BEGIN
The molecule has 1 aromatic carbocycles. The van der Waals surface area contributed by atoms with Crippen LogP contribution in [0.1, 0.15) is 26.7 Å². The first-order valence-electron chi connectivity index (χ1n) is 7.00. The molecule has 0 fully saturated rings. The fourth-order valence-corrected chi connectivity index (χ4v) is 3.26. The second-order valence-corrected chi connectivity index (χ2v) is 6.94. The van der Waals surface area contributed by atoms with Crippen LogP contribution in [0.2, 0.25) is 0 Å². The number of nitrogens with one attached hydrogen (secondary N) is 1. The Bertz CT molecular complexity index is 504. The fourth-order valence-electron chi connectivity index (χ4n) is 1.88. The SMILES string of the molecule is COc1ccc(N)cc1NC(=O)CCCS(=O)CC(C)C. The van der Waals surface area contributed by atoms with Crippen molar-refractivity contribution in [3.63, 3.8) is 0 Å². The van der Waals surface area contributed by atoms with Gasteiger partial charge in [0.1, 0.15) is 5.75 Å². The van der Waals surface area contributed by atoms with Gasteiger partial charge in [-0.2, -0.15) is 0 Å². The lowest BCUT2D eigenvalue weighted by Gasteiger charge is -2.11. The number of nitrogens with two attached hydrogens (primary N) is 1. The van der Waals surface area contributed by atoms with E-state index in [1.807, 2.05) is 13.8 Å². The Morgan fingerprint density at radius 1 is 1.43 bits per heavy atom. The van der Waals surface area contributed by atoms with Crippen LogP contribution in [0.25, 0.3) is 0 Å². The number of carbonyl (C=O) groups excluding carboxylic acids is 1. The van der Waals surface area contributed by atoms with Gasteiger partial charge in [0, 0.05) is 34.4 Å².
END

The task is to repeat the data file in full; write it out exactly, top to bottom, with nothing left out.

The molecule has 1 aromatic carbocycles. The van der Waals surface area contributed by atoms with Crippen LogP contribution in [0.1, 0.15) is 26.7 Å². The first-order valence-electron chi connectivity index (χ1n) is 7.00. The molecule has 0 fully saturated rings. The fourth-order valence-corrected chi connectivity index (χ4v) is 3.26. The second-order valence-corrected chi connectivity index (χ2v) is 6.94. The van der Waals surface area contributed by atoms with Crippen LogP contribution in [0.2, 0.25) is 0 Å². The number of nitrogens with one attached hydrogen (secondary N) is 1. The Bertz CT molecular complexity index is 504. The fourth-order valence-electron chi connectivity index (χ4n) is 1.88. The SMILES string of the molecule is COc1ccc(N)cc1NC(=O)CCCS(=O)CC(C)C. The van der Waals surface area contributed by atoms with Crippen molar-refractivity contribution in [3.63, 3.8) is 0 Å². The van der Waals surface area contributed by atoms with Gasteiger partial charge in [0.1, 0.15) is 5.75 Å². The van der Waals surface area contributed by atoms with Gasteiger partial charge in [-0.2, -0.15) is 0 Å². The lowest BCUT2D eigenvalue weighted by Gasteiger charge is -2.11. The number of nitrogens with two attached hydrogens (primary N) is 1. The van der Waals surface area contributed by atoms with E-state index in [1.807, 2.05) is 13.8 Å². The Morgan fingerprint density at radius 1 is 1.43 bits per heavy atom. The van der Waals surface area contributed by atoms with Crippen LogP contribution in [0.25, 0.3) is 0 Å². The number of carbonyl (C=O) groups excluding carboxylic acids is 1. The van der Waals surface area contributed by atoms with Gasteiger partial charge in [0, 0.05) is 34.4 Å².